Later, Campbell went to Notre Dame Regional High School. Jerry Grim, a teacher there, remembers Campbell.

"He was a character," said Grim, who also coaches girls basketball. "He was the school's unofficial spirit bug. He'd be out there getting the crowd going at games. I guess he always showed some kind of determination. That's probably part of the reason he went so far."

Campbell graduated from Southeast Missouri State University in 1987 with a degree in marketing and a minor in management. After graduation, he was on the cusp of getting a job at Procter & Gamble when he instead opted for a job at Footlocker, the shoe store that was at the Cape Girardeau mall, then called West Park Mall.

"For some crazy reason I just liked what they were selling, I liked the entrepreneurial side, me controlling the business," he said. "But it was a job making $11,000 a year plus commission. I came home and told my dad that I'd taken a job at Footlocker instead of P&G and I thought he was going to kill me."

Campbell started as a full-time sales associate selling the sports shoes. After a month, management moved Campbell to a St. Louis Footlocker. After four months there, he was sent to Kentucky for a year. In 1990, he became a manager, opening a Footlocker in Bloomington, Ind. In 1992, he was promoted to a bigger store in Indianapolis.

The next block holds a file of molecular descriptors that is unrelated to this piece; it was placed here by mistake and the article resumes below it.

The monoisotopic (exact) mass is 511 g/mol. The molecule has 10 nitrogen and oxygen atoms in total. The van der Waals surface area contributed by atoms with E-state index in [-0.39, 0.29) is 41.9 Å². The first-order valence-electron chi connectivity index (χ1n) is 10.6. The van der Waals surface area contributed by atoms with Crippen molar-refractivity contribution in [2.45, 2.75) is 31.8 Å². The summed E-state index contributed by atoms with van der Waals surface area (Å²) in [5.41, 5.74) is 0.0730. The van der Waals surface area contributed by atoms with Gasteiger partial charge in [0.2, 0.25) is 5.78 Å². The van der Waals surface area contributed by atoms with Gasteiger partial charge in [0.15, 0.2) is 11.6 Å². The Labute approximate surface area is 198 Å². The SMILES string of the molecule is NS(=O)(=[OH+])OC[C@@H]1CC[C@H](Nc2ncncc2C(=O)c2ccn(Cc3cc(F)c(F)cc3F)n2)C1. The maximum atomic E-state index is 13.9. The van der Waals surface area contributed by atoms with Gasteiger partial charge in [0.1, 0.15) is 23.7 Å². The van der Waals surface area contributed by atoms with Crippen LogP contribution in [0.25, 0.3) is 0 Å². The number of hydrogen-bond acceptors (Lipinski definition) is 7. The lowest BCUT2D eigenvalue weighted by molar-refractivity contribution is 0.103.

That's where he met and became friends with Scott Molander, another Footlocker store manager. Both were working 80 hours a week and "working our tails off." They were talking one day about the local sports hats Footlockers carried. But people were always wanting their favorite national sports team hat.

That's where their idea came from: If they could open a small store in malls with nothing but hats, carrying logos of every single team, then they could build a successful business.

They wrote a business plan and raised some money with the help of an old college professor of Molander's. They raised $150,000 from investors who liked the idea.